Lady Agnes closed her eyes and pinched the bridge of her nose. "Claude, I ask so little of you. . . ."
"I never said I wouldn't see the girl." Frollo concealed his desperation behind the impassive stare he'd been cultivating for so many years now.
"Oh, Claude." Lady Agnes embraced her son, then pulled away and held him by the shoulder. He met her gaze by focusing on her long, thin nose and avoiding her eyes. "Remember, Claude. I wouldn't introduce you to a young lady if I didn't think she was worthy of you and this house. I also know where your gifts and strengths lie. You have a great passion for holiness, but the Church isn't the only way to seek that calling. There's a wicked world that needs men to uphold the law of the Church. And you've already secured such a high position in the world. 'To whom much is given-'"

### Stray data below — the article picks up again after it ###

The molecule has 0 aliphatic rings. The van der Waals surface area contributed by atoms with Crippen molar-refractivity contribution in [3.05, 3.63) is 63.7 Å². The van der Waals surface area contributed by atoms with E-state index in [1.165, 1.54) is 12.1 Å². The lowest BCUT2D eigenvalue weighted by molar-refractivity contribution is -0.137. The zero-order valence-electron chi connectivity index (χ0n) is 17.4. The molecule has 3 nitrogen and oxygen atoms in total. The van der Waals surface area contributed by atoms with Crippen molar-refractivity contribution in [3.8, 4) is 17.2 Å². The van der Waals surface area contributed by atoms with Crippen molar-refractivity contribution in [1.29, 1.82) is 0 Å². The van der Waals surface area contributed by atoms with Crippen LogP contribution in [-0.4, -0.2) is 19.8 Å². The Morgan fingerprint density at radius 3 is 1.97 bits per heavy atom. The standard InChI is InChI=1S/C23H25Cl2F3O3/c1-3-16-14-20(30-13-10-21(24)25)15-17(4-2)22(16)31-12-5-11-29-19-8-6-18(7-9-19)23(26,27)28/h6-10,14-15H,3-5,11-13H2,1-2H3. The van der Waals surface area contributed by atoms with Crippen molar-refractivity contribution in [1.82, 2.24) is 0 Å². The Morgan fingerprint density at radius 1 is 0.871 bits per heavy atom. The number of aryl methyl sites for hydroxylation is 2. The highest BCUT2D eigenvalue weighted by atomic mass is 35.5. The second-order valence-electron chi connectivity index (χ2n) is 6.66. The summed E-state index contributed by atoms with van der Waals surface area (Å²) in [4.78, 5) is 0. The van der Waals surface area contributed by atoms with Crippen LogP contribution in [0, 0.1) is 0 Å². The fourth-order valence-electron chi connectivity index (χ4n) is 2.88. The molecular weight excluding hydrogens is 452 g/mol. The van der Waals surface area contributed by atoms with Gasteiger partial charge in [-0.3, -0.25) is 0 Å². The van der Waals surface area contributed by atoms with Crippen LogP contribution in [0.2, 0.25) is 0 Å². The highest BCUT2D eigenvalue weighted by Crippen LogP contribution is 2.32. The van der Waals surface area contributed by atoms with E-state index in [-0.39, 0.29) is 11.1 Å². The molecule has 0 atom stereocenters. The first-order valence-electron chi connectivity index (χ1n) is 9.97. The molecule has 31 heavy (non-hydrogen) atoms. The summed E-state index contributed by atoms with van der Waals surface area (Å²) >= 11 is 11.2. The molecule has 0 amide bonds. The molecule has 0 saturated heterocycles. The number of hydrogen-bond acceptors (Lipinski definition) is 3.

"Don't quote Scripture at me!" Frollo snapped.
"Very well. But think about what I've told you." Lady Agnes was wise enough to know when she could advance the troops no farther. She left, and Frollo could feel the room expand. He opened a window and let the breeze blow away all traces of his mother's rosewater scent. Then he caught the scent of the roses blooming outside the window. The house was encased in roses now. They crowded the paths, climbed the walls, and drove their roots into the masonry, causing it to weaken and crumble. Frollo tore off one of the blooms and crushed it in his fist.